CBS’s Reminder: “Don't Forget that Other Washington Scandal, CIA Leak Investigation”

CBS decided that the night before President Bush’s State of the Union address would be a good time to launch its “State of the...” series with a look at the "State of the Scandals," a judgment which allowed the CBS Evening News to revive the Plame case. Gloria Borger insisted that “on the eve of the President's State of the Union speech, official Washington is distracted, not by policy debates or the war, but by scandal.” She started with Jack Abramoff and how his links to Tom DeLay and Bob Ney have set back their congressional roles. She moved on to point out how President Bush “won't reveal the pictures taken of him with the lobbyist at White House functions.”

Borger then urged viewers: "Don't forget that other Washington scandal that still haunts the White House: the CIA leak investigation. Federal prosecutors want to know who, if anyone, inside the White House knowingly leaked the identity of an undercover CIA agent to Washington journalists.” Though the commonality of such knowledge is in play, she then declared as fact: “That's a crime. And lying about it is a crime too. That's what Scooter Libby, Vice President Cheney's Chief of Staff, has been charged with.” She asked: “Will Dick Cheney testify?” Borger jumped to how “top presidential advisor Karl Rove is still under investigation for his role in the leaks.”

Borger did, however, note that “while Democrats haven't received any money from Abramoff's own checkbook, they did receive one-and-a-half million he directed to them through his clients.” And she gave rare, yet brief, air time to how “Democrat Bill Jefferson was the target in an FBI sting in which cash was found in his freezer.” (Transcript follows.)

Bob Schieffer, anchoring from DC with Capitol dome in background, set up the January 30 CBS Evening News story:
“As the President reports on the State of the Union, so will we in a special series all this week. We'll begin right here in Washington, which has been rocked by new questions about the ethics of some of the people who worked back there at the Capitol. Gloria Borger now with the ‘State of the Scandals.’”

Borger: “On the eve of the President's State of the Union speech, official Washington is distracted, not by policy debates or the war, but by scandal. Start with this man: Jack Abramoff. Once a well-connected Republican lobbyist, now singing to federal prosecutors in a congressional bribery scandal. His friend, former House Majority Leader Tom DeLay, forced to give up his leadership post after being indicted in Texas for money laundering. Ohio Republican Bob Ney, forced to give up his committee chairmanship after prosecutors tied him to Abramoff. And while Democrats haven't received any money from Abramoff's own checkbook, they did receive one-and-a-half million he directed to them through his clients. So when a hundred members rushed to return Abramoff-tainted money to charity, it was a bipartisan stampede. Even the President joined in, sending $6,000 in Abramoff donations to charity. What the President won't reveal: The pictures taken of him with the lobbyist at White House functions. And although Abramoff was a top Bush money man, the President says he doesn't know him.”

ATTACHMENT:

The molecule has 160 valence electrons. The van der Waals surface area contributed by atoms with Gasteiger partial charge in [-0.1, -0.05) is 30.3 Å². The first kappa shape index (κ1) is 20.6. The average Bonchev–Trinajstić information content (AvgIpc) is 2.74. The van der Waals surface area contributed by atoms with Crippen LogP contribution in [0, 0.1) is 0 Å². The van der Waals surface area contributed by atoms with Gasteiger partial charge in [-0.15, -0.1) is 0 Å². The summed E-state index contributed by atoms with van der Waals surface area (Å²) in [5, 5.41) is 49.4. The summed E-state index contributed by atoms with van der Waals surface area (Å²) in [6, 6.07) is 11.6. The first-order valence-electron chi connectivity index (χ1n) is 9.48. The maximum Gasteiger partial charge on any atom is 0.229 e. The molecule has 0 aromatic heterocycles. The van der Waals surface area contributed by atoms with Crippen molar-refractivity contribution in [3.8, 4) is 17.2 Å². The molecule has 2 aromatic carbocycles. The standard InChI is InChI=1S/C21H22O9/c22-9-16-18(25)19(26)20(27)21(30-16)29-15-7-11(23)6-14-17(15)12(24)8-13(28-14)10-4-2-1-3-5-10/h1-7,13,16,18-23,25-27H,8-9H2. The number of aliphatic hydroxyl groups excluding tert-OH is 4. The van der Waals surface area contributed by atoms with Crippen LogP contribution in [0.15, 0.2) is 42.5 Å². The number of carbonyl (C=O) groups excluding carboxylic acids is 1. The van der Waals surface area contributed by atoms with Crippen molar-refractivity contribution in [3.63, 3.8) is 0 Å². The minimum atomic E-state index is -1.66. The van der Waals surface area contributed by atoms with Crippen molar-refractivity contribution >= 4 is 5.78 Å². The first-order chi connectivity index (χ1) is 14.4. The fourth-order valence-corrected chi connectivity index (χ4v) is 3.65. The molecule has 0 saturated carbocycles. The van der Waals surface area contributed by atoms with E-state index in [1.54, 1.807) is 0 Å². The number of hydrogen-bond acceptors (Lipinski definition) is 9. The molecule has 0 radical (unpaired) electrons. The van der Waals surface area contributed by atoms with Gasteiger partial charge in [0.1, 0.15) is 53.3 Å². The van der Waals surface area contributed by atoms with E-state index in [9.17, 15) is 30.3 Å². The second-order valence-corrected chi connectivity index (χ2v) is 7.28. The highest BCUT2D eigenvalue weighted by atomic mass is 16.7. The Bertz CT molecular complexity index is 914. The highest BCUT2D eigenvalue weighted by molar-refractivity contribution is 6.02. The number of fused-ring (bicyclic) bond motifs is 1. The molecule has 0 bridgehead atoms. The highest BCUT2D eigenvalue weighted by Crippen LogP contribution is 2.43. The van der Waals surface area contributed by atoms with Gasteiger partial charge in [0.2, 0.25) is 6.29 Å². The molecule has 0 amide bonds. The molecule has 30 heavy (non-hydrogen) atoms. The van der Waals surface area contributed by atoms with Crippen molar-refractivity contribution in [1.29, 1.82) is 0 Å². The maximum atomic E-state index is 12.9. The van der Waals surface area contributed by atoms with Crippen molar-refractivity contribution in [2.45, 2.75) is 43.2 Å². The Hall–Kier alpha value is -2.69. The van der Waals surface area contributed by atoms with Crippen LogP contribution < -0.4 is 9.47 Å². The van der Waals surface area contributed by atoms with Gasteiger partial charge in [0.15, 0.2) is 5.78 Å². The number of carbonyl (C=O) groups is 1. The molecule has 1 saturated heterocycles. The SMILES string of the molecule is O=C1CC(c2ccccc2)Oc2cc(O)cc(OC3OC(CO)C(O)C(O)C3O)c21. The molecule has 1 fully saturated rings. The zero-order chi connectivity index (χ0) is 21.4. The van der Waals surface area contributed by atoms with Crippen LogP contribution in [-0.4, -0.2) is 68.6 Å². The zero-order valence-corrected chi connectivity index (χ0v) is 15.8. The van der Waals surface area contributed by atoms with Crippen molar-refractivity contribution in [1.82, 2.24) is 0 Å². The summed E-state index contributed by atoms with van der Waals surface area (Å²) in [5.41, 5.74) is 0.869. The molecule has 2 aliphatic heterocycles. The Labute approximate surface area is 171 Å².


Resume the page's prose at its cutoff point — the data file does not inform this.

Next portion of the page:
Bush at last week’s press conference: “I can't say I didn't ever meet him, but I meet a lot of people.”

Borger: “Don't forget that other Washington scandal that still haunts the White House: the CIA leak investigation. Federal prosecutors want to know who, if anyone, inside the White House knowingly leaked the identity of an undercover CIA agent to Washington journalists. That's a crime. And lying about it is a crime too. That's what Scooter Libby, Vice President Cheney's Chief of Staff, has been charged with. He pled not guilty. The question: Will Dick Cheney testify? Expect this case to drag on. Top presidential advisor Karl Rove is still under investigation for his role in the leaks. Prosecutors have been mum about whether an indictment is forthcoming. Rove remains the President's political point man. And there's more.”

Ex-Congressman Duke Cunningham, November 2: “I broke the law.”

Borger: “Republican Duke Cunningham resigned after admitting he took bribes.”

Congressman Bill Jefferson, January 13: “I've never required, demanded or accepted-”

Borger: “Democrat Bill Jefferson was the target in an FBI sting in which cash was found in his freezer. He says he's innocent. The President is likely to support lobbying reform in his State of the Union speech. No doubt, everyone will applaud [audio of applause]. Gloria Borger, CBS News, Washington.”
Brent Baker
Brent Baker
Brent Baker is the Steven P.J. Wood Senior Fellow and VP for Research and Publications at the Media Research Center